The greatest potential to improve cell viability in cell spraying therefore seems to be optimization of spray nozzle designs. Particularly, design optimization resulting in increased and monodisperse droplet sizes and reduced impact velocities would allow for successful cell deposition in an extended viscosity range. In this study we have used the Duploject system, which is approved for clinical application of fibrin glue by spraying and also used for cell spraying4. The spray produced by this nozzle is characterized by highly polydisperse droplet diameters and velocities. High-velocity impacts occur even for the most gentle spraying parameters, limiting the measured highest post-spray cell viabilities to 90%. Nozzle designs producing more monodisperse droplets may prevent these lethal events, even for high-throughput spraying of viscous liquids. Our experimental setup can be used to rationally optimize such future spray nozzles, which may substantially enhance the application window of cell-spraying.

Finally, other droplet-based cell deposition technologies may benefit from our approach. In ink-jet bioprinting, highly monodisperse cell-containing droplets40,41,42,43 are deposited. Here, typically, low-viscosity droplets of 40 m (exceeding the cell size by a factor of 3) impact at velocities below 10 ms−1. Good viability is generally measured in this range23, in agreement with our model (Fig. 2). However, reduced cell viability is observed for neural cells44. Our study suggests that especially decreasing the liquid viscosity or reducing the droplet ejection velocity could improve the cell viability of such more fragile cell types. These measures reduce the expected cell damage both in the nozzle and during impact, which are both likely causes of cell damage in ink-jet printing (see supplementary section 1). Using soft impact substrates or larger nozzle-substrate distances will still reduce impact-related damage, but nozzle-induced cell damage or poration10 cannot be suppressed in this manner.

Cell viability trends observed in laser-assisted bioprinting (LAB) are also described by our model. Here, a pulsed laser is focused onto a cell-containing liquid film, resulting in the deformation of this film and break-up into cell-containing droplets45,46. By placing a receiver substrate in the line-of-flight of the cell-containing droplet, deposition is achieved. Increased impact velocities result in decreased cell viability47,48, and soft impact surfaces improve cell survival49, analogous to our model results shown in Fig. 2. Surprisingly, improved cell viability was reported for increased viscosity48, but this was explained by the reduced impact velocity due to the increased viscosity. Studying the cell viability as a function of the liquid viscosity at a controlled impact velocity would therefore be highly interesting. Such experiments may also advance the understanding of cell membrane deformation due to pulsed shear stresses50, as occurring in cell-containing droplet impact.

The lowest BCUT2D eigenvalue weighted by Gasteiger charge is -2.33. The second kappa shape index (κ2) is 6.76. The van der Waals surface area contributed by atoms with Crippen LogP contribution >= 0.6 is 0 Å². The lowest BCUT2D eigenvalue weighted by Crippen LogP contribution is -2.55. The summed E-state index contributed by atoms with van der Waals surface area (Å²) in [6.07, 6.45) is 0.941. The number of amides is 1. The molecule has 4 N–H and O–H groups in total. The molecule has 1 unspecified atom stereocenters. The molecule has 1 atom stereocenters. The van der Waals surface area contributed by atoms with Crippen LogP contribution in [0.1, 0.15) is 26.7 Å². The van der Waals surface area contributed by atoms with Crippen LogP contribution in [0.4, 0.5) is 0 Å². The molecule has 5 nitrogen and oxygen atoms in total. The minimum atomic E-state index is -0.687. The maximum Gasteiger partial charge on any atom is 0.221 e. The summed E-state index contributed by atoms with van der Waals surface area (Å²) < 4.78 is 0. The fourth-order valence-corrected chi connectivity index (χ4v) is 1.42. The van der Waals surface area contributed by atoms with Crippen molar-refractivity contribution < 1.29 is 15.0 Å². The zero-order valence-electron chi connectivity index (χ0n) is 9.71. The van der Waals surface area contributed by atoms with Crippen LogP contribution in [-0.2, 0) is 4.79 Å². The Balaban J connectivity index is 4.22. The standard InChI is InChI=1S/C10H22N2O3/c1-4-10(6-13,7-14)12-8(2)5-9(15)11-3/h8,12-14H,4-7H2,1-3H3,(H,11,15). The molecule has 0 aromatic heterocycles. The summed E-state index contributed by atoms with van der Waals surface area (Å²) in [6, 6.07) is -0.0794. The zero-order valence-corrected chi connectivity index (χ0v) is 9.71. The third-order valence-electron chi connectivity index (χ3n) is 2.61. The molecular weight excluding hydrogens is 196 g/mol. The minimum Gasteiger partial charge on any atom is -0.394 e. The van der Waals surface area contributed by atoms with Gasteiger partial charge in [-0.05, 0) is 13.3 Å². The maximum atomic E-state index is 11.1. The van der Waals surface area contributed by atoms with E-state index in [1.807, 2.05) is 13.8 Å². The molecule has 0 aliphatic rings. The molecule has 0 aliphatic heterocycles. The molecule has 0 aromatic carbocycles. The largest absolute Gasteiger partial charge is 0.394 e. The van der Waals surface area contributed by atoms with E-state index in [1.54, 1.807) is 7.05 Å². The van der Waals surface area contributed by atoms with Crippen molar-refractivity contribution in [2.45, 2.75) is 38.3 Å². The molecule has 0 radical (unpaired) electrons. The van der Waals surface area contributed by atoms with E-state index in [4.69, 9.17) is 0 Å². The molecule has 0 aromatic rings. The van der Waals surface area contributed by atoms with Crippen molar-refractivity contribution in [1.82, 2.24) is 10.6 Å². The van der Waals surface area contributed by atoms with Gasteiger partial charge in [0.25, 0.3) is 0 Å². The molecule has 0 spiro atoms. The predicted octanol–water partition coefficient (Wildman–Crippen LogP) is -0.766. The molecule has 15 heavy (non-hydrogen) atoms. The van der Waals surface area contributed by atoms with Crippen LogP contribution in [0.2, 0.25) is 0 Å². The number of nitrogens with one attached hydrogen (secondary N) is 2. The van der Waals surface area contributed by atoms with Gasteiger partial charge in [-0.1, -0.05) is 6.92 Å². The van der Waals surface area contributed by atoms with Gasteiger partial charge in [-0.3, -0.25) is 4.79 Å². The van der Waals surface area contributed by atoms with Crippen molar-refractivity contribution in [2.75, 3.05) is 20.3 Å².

In conclusion, we present and validate an analytical model describing the cell viability as a function of the droplet impact parameters. The model describes cell-viability trends in cell spraying, inkjet bioprinting, and laser-assisted cell transfer, confirming the general importance of droplet impact for cell survival in bioprinting. Since future biofabrication applications may involve high-throughput deposition of different, possibly more fragile, cell types contained by high-viscosity bio-inks, we expect that preventing cell damage will become even more important. In particular, post-spray cell survival will be cell-type dependent. In addition, different bio-inks may require distinct deposition parameters in combination with dedicated nozzle designs allowing monodisperse droplet ejection while maintaining low shear rates inside the nozzle. Our study provides a framework to optimize cell survival in such future applications, contributing to reliable biofabrication of complex 3D-tissue constructs of a clinically relevant size.